Maybe the wrong choice of words, bottom line , same goes for free or paid .
Don't get me wrong, I use a password manager too, but I also know there could be a chance somewhere in the future it can be hacked which is why I have all my passwords backed up and stored externally in a text file in the event it does get hacked, I can change those passwords immediately.
 

LM77

Level 1

Spawn

Administrator
Verified
Staff member
Heh, I try to keep my system as lean and free of programs as possible so I simply use an encrypted Word doc to keep all my passwords.
Not a secure solution. Additionally, ransomware can encrypt those files and it will be lost forever, unless you keep another copy of the insecure .docx file elsewhere.

Consider switching to a trusted secure password manager:
  • LastPass- Free/Paid plans (my recommendation) + additional LastPass Authenticator app.
  • Bitwarden - FOSS, Free/Paid plans
  • 1Password - Recommended by experts, Paid only
They are relatively easy to set-up:
  1. Sign up with email address**
  2. Create a Master Password that only you know - you will need this to access your vault
  3. Enable 2nd Factor Authentication which should be a standard across all your web account
  4. Store any password credentials and notes
  5. Options to configure each with Allow/Disable auto-login, auto-fill, auto-change passwords
  6. Paid plans usually include Dark web monitoring, sharing and more users
  7. Advanced configurations to limit access to your vault (database), this may include restricting regions/countries, TOR, Mobile devices, managing trusted devices etc.
** Make sure the email address you are using also has 2nd Factor Authentication enabled, otherwise don't bother.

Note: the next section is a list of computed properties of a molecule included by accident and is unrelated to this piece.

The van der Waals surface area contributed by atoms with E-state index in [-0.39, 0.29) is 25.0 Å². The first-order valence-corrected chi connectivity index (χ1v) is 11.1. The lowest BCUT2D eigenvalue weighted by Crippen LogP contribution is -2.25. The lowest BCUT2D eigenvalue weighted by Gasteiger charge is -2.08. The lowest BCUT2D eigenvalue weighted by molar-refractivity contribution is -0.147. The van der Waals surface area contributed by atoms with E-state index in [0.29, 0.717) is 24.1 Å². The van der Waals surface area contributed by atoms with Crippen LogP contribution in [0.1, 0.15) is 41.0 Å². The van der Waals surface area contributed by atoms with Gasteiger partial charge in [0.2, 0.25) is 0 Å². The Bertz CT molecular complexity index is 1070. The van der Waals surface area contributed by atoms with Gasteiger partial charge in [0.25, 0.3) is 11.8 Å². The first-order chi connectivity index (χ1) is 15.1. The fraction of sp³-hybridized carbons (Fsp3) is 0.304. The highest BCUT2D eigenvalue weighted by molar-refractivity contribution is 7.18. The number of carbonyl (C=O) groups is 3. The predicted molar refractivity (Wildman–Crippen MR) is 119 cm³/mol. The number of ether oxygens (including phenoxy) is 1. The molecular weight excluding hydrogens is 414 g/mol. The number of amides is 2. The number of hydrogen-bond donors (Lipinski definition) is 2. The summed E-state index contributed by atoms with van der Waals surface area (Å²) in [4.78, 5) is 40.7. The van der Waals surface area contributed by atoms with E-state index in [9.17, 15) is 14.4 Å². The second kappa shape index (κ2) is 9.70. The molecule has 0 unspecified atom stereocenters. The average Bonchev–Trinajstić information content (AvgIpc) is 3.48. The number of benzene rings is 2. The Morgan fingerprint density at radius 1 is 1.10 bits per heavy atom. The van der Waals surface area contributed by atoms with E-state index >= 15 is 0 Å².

valvaris

Level 4
Verified
UUUhhhhhh a Word.docx or Excel.xlsx as Password Safe - I do not blame the user - I have seen Administrators saving Password in .txt files. So that is insecure... At least its in MSOffice and it depends how you secure the Document it can be encrypted or not. But did you know that MSOffice Docs have backdoors? That is the reason why Businesses use them coz ppl forget. :D

Here are a few light methods -> Forgot Word Document Password? Here Are Free Ways to Recover Word Password

In the Company I worked for we had those cases come in 2-6 Times a Quarter of the year. Those tools are expensive but work flawless just imagine a real pro in the dark web. He has those tools to, or even better... ;) [All Office Documents - Word / Excel and Co.]

Otherwise it is easy to protect yourself or even self-host a Password Manager. -> Followpost from Spawn -> Q&A - Password manager: Question is simply - why did you choose the one you are using now?

Best regards
Val.
 

pablozi

Level 26
Verified
Trusted
Currently trialing LastPass.
I was using Bitwarden Premium since last year and now I am looking for an alternative because delays in autofill sync are killing me and their support doesn't seem to recognize this as an issue and advise to log out and log back in again on my mobile in order to make it work - not very convenient approach.
First I've tried 1Password and I don't like the fact that I need to install another app in my system to get some things done.